The Pharisees saw sin as a way of determining who’s in and who’s out, who’s good and who’s bad, who’s worth caring about and who’s disposable.  And so when they saw Jesus spending time with people they thought were sinners, they grumbled.  Because God should care about the nice people like us, not the bad people like them.  All too often, that’s the way we think about sin and sinners, too.  But that’s not the way God sees it.  To God, sin is the tragedy that causes his beloved children to hurt one another and God’s good creation.  Sin is the thing that breaks the world and separates us from God and one another.  But no matter how great our sin is, God’s love is greater still.  And sometimes, sometimes people choose to be better.  Sometimes people choose to stop contributing to the cycle of pain and violence.  Sometimes people who have gotten lost are found and put on a better path.  And when that happens, God and all heaven rejoices.  Shouldn’t we rejoice, too?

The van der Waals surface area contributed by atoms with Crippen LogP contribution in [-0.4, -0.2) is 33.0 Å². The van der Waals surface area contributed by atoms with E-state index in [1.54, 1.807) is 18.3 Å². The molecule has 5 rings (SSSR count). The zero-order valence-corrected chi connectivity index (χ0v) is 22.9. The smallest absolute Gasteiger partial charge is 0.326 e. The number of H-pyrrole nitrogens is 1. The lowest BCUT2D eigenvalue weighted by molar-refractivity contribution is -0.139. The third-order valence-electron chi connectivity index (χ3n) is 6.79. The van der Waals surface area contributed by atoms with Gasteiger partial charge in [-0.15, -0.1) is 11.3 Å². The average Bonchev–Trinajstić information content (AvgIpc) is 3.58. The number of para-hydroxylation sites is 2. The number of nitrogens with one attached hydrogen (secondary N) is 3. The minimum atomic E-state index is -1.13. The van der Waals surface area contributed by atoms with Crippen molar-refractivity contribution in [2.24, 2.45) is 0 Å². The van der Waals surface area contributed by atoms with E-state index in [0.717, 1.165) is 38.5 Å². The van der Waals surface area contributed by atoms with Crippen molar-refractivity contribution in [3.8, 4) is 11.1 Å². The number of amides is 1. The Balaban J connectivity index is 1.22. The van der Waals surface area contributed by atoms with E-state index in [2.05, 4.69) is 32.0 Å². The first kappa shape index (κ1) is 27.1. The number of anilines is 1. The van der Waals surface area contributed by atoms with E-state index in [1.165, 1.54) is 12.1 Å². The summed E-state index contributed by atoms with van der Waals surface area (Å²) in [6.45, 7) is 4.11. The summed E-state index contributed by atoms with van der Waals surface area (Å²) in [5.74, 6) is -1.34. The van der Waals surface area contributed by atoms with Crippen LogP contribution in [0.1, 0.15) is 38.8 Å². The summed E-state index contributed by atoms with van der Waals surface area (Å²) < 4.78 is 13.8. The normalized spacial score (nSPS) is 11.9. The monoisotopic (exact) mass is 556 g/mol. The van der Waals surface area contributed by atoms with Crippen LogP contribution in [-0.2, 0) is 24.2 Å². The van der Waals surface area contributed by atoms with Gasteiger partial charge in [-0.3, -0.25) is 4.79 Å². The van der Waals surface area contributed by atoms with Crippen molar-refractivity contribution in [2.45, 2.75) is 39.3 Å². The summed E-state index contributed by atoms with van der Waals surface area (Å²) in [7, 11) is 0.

Power and Equality

Thirteenth Sunday after Pentecost, Year C, September 8, 2019

Deuteronomy 30:15-20, Psalm 1, Philemon, Luke 14:25-33

Preached by Pastor Anna C. Haugen, Chinook and Naselle Lutheran Churches, WA

May the words of my mouth and the meditations of my heart be acceptable in your sight, O Lord.

Grace and peace to you from God our Father, and the Lord Jesus Christ.

Philemon is my favorite book of the Bible.  We get such a clear view of Paul’s personality, here, as he guilt-trips Philemon into doing the right thing.  I can imagine the scene so clearly: Philemon’s church gathered to hear the letter, all of them knowing all the dirty gossip about the fight between Philemon and Onesimus, and waiting to hear what Paul’s take on it is.  All of them knowing that Roman law and custom was firmly on Philemon’s side.  Philemon’s pride at the first section, as Paul buttered him up, only to become chagrined and flustered as Paul pulls the rug right out from under him, but not being able to respond.